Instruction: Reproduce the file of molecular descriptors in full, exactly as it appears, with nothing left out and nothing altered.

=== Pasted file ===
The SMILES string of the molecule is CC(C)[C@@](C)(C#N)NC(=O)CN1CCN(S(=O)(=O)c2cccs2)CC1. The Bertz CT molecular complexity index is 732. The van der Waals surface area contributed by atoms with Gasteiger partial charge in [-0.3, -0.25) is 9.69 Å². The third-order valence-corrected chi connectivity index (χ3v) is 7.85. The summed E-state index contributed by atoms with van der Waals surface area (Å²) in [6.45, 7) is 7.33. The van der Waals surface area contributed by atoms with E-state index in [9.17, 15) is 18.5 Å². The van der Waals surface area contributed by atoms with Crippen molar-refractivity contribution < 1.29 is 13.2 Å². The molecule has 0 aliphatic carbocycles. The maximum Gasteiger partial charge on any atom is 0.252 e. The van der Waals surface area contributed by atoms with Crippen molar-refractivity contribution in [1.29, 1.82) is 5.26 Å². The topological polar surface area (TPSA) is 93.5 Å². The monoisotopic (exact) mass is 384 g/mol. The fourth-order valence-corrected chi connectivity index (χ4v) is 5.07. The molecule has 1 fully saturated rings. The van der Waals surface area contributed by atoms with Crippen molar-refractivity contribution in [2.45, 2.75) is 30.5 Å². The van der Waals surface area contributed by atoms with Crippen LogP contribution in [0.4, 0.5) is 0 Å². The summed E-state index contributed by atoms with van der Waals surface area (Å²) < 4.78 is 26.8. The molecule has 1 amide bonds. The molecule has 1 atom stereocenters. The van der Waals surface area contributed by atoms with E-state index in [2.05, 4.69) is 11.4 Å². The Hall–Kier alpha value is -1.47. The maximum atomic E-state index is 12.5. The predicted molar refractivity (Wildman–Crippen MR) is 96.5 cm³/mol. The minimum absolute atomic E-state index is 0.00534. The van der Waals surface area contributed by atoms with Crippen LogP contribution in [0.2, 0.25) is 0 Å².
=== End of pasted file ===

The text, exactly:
The SMILES string of the molecule is CC(C)[C@@](C)(C#N)NC(=O)CN1CCN(S(=O)(=O)c2cccs2)CC1. The Bertz CT molecular complexity index is 732. The van der Waals surface area contributed by atoms with Gasteiger partial charge in [-0.3, -0.25) is 9.69 Å². The third-order valence-corrected chi connectivity index (χ3v) is 7.85. The summed E-state index contributed by atoms with van der Waals surface area (Å²) in [6.45, 7) is 7.33. The van der Waals surface area contributed by atoms with E-state index in [9.17, 15) is 18.5 Å². The van der Waals surface area contributed by atoms with Crippen molar-refractivity contribution < 1.29 is 13.2 Å². The molecule has 0 aliphatic carbocycles. The maximum Gasteiger partial charge on any atom is 0.252 e. The van der Waals surface area contributed by atoms with Crippen molar-refractivity contribution in [1.29, 1.82) is 5.26 Å². The topological polar surface area (TPSA) is 93.5 Å². The monoisotopic (exact) mass is 384 g/mol. The fourth-order valence-corrected chi connectivity index (χ4v) is 5.07. The molecule has 1 fully saturated rings. The van der Waals surface area contributed by atoms with Crippen molar-refractivity contribution in [2.45, 2.75) is 30.5 Å². The van der Waals surface area contributed by atoms with Crippen LogP contribution in [0.4, 0.5) is 0 Å². The summed E-state index contributed by atoms with van der Waals surface area (Å²) < 4.78 is 26.8. The molecule has 1 amide bonds. The molecule has 1 atom stereocenters. The van der Waals surface area contributed by atoms with E-state index in [2.05, 4.69) is 11.4 Å². The Hall–Kier alpha value is -1.47. The maximum atomic E-state index is 12.5. The predicted molar refractivity (Wildman–Crippen MR) is 96.5 cm³/mol. The minimum absolute atomic E-state index is 0.00534. The van der Waals surface area contributed by atoms with Crippen LogP contribution in [0.2, 0.25) is 0 Å².